Ethics Communicators: Now more than ever, businesses need professionals to speak almost entirely about their ethics and values. Such communicators may spread the word inside and outside the organization, responsible for a unique form of marketing to appeal to the eco- and social justice conscious. They also help develop strategies based on values.

Fundraising Manager: Working in the third (charitable) sector, your unique communication skills are useful for raising funds for causes. Whether that's individual philanthropy (people, families), corporate partnerships and schemes, or working with other charities to achieve common goals using combined resources.

Health Communication Specialist: Working in public health, you will use your skills to reach out on matters of public concern for the health sector. This can be anything from health trends such as flu season, sexual health, health rights and awareness, for greater preventive health.

Internal Communications Manager: In an organization, this communication professional monitors internal issues and raises them among decision makers. They also decide which should be dealt with immediately and which can wait and see which way the river flows. They are responsible for how, when, and the message to communicate.

Journalist: Even though our media landscape is changing and will continue to change as the internet becomes part of our lives, journalists - local, national, on-site reporters, specialists, sports, all need communication skills and cross-media platforms.

Learning and Development Analyst: In this role, you will examine the skills set of the employees by department or organization wide. As new technologies emerge, employees need to upskill to keep the company competitive. It is your job to seek solutions and work with trainers, employing in-house or outsourcing.

Marketing Consultant: Some businesses struggle to use appropriate language. Working as an independent advisor, you help businesses craft their message, branding, and plan strategies to help them speak to their intended audiences.

Marketing Account Executive: Also known as an advertising account executive, they devise plans and ideas for organization advertising campaigns. They typically work as a liaison between a client and an agency. They coordinate campaigns before and during its execution, overseeing issues as they arise and change direction if it isn't currently working.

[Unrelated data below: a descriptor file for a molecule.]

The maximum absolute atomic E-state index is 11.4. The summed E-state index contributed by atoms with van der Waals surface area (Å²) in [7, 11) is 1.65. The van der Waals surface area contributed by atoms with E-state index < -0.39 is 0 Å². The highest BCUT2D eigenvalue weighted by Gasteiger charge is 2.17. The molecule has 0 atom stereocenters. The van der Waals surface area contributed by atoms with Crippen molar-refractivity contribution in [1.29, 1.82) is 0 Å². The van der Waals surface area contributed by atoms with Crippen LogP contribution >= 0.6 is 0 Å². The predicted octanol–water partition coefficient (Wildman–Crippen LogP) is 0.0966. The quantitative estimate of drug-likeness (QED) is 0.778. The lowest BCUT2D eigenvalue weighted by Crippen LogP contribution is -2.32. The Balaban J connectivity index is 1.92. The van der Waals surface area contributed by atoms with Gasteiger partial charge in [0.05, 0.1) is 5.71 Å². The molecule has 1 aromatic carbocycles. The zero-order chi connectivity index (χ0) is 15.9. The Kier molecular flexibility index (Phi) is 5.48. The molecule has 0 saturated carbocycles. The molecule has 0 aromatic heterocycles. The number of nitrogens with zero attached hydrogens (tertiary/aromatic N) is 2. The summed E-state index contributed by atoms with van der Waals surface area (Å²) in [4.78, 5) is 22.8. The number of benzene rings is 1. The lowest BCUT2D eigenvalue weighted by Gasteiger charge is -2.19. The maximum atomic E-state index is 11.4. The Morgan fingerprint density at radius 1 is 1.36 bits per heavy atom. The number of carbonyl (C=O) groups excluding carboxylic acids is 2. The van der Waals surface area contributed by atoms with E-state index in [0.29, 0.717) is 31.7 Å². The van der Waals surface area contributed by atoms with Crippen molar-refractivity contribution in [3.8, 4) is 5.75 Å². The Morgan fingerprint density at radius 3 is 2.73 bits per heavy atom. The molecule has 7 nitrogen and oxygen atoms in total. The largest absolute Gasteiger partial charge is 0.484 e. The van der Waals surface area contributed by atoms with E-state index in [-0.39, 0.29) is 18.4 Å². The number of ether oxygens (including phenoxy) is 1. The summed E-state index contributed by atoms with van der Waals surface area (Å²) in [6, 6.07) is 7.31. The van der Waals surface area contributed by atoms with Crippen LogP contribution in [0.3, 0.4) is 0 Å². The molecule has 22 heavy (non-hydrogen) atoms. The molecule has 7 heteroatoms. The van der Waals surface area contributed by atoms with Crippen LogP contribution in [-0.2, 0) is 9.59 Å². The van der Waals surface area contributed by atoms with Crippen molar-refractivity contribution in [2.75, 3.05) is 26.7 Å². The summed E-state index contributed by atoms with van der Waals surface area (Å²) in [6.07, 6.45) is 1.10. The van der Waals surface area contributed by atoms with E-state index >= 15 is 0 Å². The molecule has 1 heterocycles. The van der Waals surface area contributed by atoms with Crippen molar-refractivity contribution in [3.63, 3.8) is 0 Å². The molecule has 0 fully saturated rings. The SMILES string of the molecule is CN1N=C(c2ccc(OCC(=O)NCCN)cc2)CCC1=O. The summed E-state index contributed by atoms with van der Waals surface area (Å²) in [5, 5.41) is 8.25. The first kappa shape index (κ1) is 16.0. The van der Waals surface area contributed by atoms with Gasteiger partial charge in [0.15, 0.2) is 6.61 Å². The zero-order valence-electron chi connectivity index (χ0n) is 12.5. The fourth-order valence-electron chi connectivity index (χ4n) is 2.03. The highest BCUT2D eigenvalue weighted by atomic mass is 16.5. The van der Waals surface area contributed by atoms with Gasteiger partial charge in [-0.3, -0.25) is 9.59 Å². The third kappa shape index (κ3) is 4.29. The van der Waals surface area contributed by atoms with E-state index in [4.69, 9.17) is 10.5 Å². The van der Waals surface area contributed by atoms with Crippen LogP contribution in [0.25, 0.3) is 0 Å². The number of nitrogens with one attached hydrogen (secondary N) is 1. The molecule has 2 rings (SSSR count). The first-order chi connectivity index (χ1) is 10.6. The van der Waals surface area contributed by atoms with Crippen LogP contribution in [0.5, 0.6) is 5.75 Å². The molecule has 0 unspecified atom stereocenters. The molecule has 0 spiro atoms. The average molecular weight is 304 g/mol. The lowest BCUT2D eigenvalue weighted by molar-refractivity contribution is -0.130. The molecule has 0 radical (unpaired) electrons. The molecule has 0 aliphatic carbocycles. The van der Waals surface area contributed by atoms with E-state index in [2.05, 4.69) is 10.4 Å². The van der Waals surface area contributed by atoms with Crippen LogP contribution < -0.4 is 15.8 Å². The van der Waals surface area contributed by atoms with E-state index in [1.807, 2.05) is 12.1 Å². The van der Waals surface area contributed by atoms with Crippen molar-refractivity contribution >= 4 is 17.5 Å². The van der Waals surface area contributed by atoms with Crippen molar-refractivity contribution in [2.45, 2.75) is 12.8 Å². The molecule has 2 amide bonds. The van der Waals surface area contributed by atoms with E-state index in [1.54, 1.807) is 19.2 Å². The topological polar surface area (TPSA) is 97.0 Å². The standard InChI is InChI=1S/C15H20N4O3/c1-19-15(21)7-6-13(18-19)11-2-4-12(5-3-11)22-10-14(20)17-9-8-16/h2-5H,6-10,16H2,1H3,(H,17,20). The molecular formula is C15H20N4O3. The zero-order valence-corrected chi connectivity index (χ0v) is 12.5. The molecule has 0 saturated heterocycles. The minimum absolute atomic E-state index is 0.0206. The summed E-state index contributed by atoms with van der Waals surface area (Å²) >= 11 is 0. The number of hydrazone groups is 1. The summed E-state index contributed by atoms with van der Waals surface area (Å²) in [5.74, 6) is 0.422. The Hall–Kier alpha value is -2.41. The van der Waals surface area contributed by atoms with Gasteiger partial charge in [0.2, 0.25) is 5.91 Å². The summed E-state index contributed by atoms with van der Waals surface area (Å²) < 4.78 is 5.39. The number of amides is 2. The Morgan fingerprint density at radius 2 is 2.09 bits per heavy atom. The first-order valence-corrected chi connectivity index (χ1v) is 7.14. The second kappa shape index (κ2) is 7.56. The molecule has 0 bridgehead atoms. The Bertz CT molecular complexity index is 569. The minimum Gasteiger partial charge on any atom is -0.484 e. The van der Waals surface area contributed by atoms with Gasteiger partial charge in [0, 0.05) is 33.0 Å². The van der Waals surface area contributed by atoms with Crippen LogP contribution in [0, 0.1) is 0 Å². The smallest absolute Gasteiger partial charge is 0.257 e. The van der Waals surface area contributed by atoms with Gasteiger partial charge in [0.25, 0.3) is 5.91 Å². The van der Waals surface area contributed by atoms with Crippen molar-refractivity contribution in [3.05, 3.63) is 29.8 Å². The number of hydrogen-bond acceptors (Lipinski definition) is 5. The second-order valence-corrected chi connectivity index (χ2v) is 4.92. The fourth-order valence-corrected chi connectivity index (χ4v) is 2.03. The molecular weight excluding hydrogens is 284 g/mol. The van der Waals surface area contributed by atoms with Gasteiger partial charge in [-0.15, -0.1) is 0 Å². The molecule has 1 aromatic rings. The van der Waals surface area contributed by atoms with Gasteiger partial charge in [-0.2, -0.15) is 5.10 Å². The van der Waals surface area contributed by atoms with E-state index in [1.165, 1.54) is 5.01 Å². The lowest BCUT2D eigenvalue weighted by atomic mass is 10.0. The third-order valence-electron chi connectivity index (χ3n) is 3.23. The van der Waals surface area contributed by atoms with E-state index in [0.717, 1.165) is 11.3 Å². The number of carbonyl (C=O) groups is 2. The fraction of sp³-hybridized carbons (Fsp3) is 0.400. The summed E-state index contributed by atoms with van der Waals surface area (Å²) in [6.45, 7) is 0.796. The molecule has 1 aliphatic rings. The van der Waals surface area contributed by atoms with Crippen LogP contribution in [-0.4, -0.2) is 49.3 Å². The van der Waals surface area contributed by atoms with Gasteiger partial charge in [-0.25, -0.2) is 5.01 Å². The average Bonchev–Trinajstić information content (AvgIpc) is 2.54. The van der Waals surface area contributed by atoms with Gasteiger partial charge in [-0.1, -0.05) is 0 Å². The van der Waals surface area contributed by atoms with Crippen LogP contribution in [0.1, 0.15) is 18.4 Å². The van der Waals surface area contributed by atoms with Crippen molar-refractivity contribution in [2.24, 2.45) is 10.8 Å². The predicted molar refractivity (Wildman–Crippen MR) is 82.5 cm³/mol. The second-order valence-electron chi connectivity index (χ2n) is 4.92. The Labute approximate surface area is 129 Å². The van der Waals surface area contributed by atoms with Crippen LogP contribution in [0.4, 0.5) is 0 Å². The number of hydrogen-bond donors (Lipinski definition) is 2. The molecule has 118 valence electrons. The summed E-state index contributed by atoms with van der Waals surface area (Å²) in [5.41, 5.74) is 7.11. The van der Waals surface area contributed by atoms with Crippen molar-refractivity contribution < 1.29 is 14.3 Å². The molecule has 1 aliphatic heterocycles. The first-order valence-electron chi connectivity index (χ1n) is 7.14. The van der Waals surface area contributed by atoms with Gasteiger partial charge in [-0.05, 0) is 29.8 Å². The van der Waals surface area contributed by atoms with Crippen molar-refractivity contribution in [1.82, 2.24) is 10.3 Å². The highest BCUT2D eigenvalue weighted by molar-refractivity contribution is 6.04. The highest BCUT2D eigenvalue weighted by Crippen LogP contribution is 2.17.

Political Campaign Manager: Elected representatives need people not just to craft their message, but to devise a strategy to speak to as many people as possible. This includes using the right methods and technology and using the right kind of language for each type of intended audience. You will oversee broad campaign strategies and manage the resources during an election campaign.

Public Relations Manager: Here, you will work for a politician, a company, a public figure, a charity, or any other organization or brand to devise and manage their image. You deal with the press (when stories break - you manage how to deal with them, and issue press releases), and carefully manage the public image.

Speech Writer: Associated with politicians but also used in other areas of public life - science and health communication for Federal organizations - speech writers design and write speeches for presentations, press conferences, and other formal announcements. They ensure the person making the speech does not get sidetracked or end up talking about issues other than what is at hand.

Technical Communicators: Technology, whether consumer electronics, medical, industrial or specialist, need marketing too - to speak to the audience. This will vary greatly. You'll need a different message and approach selling MRIs to hospitals compared to selling smartphones to adults.

PLEASE NOTE: This is most definitely not a full list of potential career offerings. The communications industry is expansive in a multitude of avenues prime for growth and advancement. Like any career, your education can only get you so far. You must work diligently, work hard, and make your mark on the world.